A persisting concern of Highgate residents is the large number of heavy lorries (HGVs) passing through the area, particularly along Highgate Hill and North Hill. One of the Forum’s members (Richard Webber) has produced a paper on this topic. The paper has been developed over several months and has now been sent to councils and resident groups. We welcome as many comments as possible so please post yours below.
HGVs cannot be banned from major/designated roads – Archway Road is the example in our area (along with its northerly extensions, the Great North Road and Aylmer Road). HGVs are also permitted for deliveries, for example to construction sites, as are large public service vehicles such as dustcarts and buses. Any restriction on entering side roads (from a major road) logically gives rise to naturally occurring areas, or zones, between the major arterial roads within which, with the exceptions noted, there are meant to be no HGVs.
We say “meant” as many years ago our local boroughs seem to have agreed and implemented various such HGV-free areas. The boroughs introduced the necessary traffic orders and placed appropriate signs at cordon entry points. Alas, councils have not kept all of the signage up to date – or did not place all the necessary signs in the first place. Statutory regulations change, staff move, and schemes are forgotten and, as the areas covered by restrictions often cross borough boundaries, the system has fallen into disrepair and the restriction of HGVs is no longer effective and cannot be enforced.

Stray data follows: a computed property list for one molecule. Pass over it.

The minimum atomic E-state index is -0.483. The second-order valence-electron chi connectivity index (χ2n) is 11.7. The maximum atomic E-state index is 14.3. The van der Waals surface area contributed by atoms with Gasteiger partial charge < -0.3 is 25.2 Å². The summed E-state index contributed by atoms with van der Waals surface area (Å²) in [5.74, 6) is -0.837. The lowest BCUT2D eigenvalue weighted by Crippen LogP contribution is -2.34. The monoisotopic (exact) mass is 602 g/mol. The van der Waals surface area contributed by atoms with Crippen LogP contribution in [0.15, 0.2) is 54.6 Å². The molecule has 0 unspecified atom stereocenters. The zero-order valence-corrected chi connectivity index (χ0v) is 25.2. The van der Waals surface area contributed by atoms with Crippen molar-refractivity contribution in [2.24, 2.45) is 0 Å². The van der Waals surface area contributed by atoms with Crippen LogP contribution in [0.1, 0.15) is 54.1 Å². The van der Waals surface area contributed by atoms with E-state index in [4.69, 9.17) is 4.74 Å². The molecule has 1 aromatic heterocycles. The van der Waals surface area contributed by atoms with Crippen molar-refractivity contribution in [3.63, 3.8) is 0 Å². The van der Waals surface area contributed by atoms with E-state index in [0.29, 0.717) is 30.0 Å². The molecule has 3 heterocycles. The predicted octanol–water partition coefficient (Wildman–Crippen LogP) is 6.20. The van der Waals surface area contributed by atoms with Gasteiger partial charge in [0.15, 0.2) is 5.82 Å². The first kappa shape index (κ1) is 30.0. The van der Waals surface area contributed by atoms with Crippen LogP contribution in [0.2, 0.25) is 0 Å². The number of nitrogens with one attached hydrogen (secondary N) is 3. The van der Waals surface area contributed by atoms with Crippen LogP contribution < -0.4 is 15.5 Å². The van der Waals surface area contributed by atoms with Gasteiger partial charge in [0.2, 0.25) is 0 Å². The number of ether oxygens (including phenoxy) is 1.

Existing problems include:
- If there are not signs at every entry point to a zone, enforcement is impossible.
- Signs can be found around Highgate with 18, 7½ and 5 ton limits when one weight is needed. (7½ tons is the current day standard.)
- There are several split signs that give different weight limits for different times of day.
- There are redundant signs inside the cordon.
The Forum wants a full reinstatement of the various cordons around Highgate and beyond. The paper uses one of Highgate’s cordons as an example of the thinking and work required. The cordon illustrated in this paper does not need much work to become effective since it is largely a matter of reinstatement – judging by the signs that are in place, the statutory regulations already exist. In other cases, where statutory regulations do not exist, it will take time for residents, local stakeholders and councils to develop a workable plan. The restoration of the missing signs and the development of new weight restriction areas will play a modest but not unimportant role in reducing congestion and pollution on our roads.
Your comments please.
Further reading: A blog by HNF from 2016 following Haringey’s consultation on weight limits: